Swan song for Arshavin’s Generation

Russian national team coach Dick Advocaat with Russian soccer players. Source: AP

Russian national team coach Dick Advocaat with Russian soccer players. Source: AP

Russia will be sending an experienced team to this year’s Euro 2012 – is that good or bad?

Russian national team coach Dick Advocaat said at a recent press conference that the goal for this summer’s Euro 2012 soccer tournament is for the Russian team to make it to the final. This declaration is in contrast to conventional wisdom, which earlier indicated that Russia would be happy getting out of the group stage of the competition. As a goal, making it out of the group stage is both challenging and achievable. Making it to the tournament’s final, however, would mean that the Russian team not only has to live up to its billing as the favorite in a group with Poland, Greece and the Czech Republic, but also get through traditional powerhouses like Germany and Spain. The road to the final may only be five matches, but experts consider that a long shot at best for the Russians. In the eyes of the odds-makers, not even a highly respected and pragmatic coach like Advocaat can make that big of a difference.

 

Advocaat took over the Russian team two years ago, replacing fellow Dutchman Guus Hiddink. Hiddink orchestrated a fresh brand of attacking soccer, which was exhilarating to watch when the Russians were in form. The team, built around Zenit St. Petersburg superstar Andrei Arshavin, was all but out of the 2008 tournament until Croatia gave the Russians some help by beating England in the final day of qualification play, securing Russia’s passage and keeping England at home. Such a turn of events made believers out of Russian fans, who considered Hiddink to be a good luck charm.

However, Russia’s success in 2008 did not depend only on luck. The team improved with each passing game and defeated the heavily favored Netherlands in the quarterfinals 3-1 after extra time. The hype soon followed, with analysts saying that Russia delivered a better brand of “Dutch” football than the Dutch themselves. But two days after defeating the Dutch, the Russians proved to be outmatched by eventual tournament winner Spain, losing 3-0 in the semifinal. The Russian team built off its strong European showing in the subsequent World Cup qualifying campaign – until a home loss to Germany in Fall 2009 derailed the Russians. First, the Russian team lost out on the first place in its group before then losing to Slovenia in the playoffs and missing out on the World Cup altogether.

All of a sudden, Hiddink declared his desire to spend more time at home in the Netherlands, paving the way for Advocaat to take over. Advocaat was no stranger to success in Russia; he led Zenit St. Petersburg to glory in the Russian premier league and in the UEFA Cup as well. There was little emotion surrounding the choice of Advocaat as national team coach. The only measure of his success would be whether or not his team qualified for Euro 2012. Going on merit alone, the campaign was a success as Russia won its group – made up of Ireland, Armenia and Slovakia – with a total of 17 goals in 10 matches.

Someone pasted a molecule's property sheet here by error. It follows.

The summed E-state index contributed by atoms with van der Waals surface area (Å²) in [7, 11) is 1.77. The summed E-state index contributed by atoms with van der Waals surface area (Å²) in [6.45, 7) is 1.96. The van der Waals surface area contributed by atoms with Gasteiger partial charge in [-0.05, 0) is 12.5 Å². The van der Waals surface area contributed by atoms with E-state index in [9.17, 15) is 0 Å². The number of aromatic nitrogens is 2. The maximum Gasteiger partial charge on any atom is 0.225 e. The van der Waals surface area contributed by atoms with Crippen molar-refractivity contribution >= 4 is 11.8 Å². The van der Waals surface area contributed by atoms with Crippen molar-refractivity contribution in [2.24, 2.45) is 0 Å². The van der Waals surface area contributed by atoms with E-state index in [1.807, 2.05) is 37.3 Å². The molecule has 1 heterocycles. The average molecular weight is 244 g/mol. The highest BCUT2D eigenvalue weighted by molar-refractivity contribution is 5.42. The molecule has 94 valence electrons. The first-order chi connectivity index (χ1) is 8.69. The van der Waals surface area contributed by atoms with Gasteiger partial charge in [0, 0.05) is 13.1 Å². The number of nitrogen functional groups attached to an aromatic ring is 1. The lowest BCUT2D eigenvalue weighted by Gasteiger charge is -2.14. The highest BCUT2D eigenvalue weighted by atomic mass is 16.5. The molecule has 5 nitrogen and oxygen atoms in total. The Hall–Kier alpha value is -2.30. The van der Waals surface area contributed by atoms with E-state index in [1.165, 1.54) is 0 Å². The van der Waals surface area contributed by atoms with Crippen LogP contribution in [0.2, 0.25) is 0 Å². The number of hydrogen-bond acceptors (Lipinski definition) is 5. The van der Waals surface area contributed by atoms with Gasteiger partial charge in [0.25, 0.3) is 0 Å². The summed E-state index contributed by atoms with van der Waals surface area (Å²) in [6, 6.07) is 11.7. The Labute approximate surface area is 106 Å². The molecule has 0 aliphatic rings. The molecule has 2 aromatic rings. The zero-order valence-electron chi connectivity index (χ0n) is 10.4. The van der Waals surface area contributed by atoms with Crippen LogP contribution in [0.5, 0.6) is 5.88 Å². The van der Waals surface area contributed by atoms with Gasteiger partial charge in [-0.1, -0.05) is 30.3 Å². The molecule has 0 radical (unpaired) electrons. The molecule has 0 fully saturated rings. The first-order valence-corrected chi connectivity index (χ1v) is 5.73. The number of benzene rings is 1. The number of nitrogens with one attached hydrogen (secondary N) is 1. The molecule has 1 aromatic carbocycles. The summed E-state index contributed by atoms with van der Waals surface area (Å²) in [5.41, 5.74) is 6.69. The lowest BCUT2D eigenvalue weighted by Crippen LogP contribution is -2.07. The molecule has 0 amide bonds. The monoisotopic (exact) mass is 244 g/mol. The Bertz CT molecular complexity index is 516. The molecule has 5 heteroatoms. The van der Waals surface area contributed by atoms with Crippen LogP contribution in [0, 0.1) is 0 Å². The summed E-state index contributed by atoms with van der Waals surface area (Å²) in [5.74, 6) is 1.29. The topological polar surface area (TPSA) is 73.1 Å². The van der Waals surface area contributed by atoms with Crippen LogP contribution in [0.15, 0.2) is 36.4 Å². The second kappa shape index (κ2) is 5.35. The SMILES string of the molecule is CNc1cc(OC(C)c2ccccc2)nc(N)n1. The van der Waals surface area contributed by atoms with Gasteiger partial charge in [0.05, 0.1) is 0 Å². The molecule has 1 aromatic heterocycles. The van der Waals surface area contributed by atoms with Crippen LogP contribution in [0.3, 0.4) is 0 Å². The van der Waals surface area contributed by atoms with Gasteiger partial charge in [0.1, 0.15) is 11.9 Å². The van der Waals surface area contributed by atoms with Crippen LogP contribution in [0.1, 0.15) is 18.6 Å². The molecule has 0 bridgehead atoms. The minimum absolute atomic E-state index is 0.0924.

But the team did not pander to the media, and in the days leading up to Euro 2012, the team has encouraged headlines like “Advocaat’s character callous” (RIA Novosti) and Rossiyskaya Gazeta has called the team “selfish” and “moody.”

Despite the bad press, Advocaat continued to handle things in his own unique way. He did not present his preliminary roster for the Euro 2012 tournament himself, but simply turned it into the Russian Football Union. Maybe this is because the roster has hardly changed since 2008. With the exception of Zenit duo Alexander Kerzhakov and Igor Denisov, both of whom missed out on the tournament four years ago, Advocaat has had few viable options to shake up the roster. Despite millions in investments for training centers, few players have been able to progress from the youth leagues to the senior ranks. Moreover, most experts do not see an influx of young talent maturing in Russia for at least another couple of years, if at all.

But even so, this reliance on the senior players is astounding considering that none of the players on the 2008 roster has improved. Four of the five players who started playing abroad after Euro 2008 have since returned to Russia. Arshavin (Arsenal), Roman Pavlyuchenko (Tottenham Hotspur), Yury Zhirkov (Chelsea) and Diniyar Bilyaletdinov (Everton) were all relegated to the bench with their English clubs, while Pavel Pogrebnyak has recently moved from VfB Stuttgart to Premier League outfit Fulham.

The average age of Russian players in a friendly against Denmark in late April was 28.8 years. On the same day, Germany fielded a team with an average age of 24.4. Yet Russia won 2-0, while Germany fell to France 1-2. Maybe Arshavin and his supporting cast really can make the impossible happen and send this generation of players off into the proverbial sunset by reaching the final.

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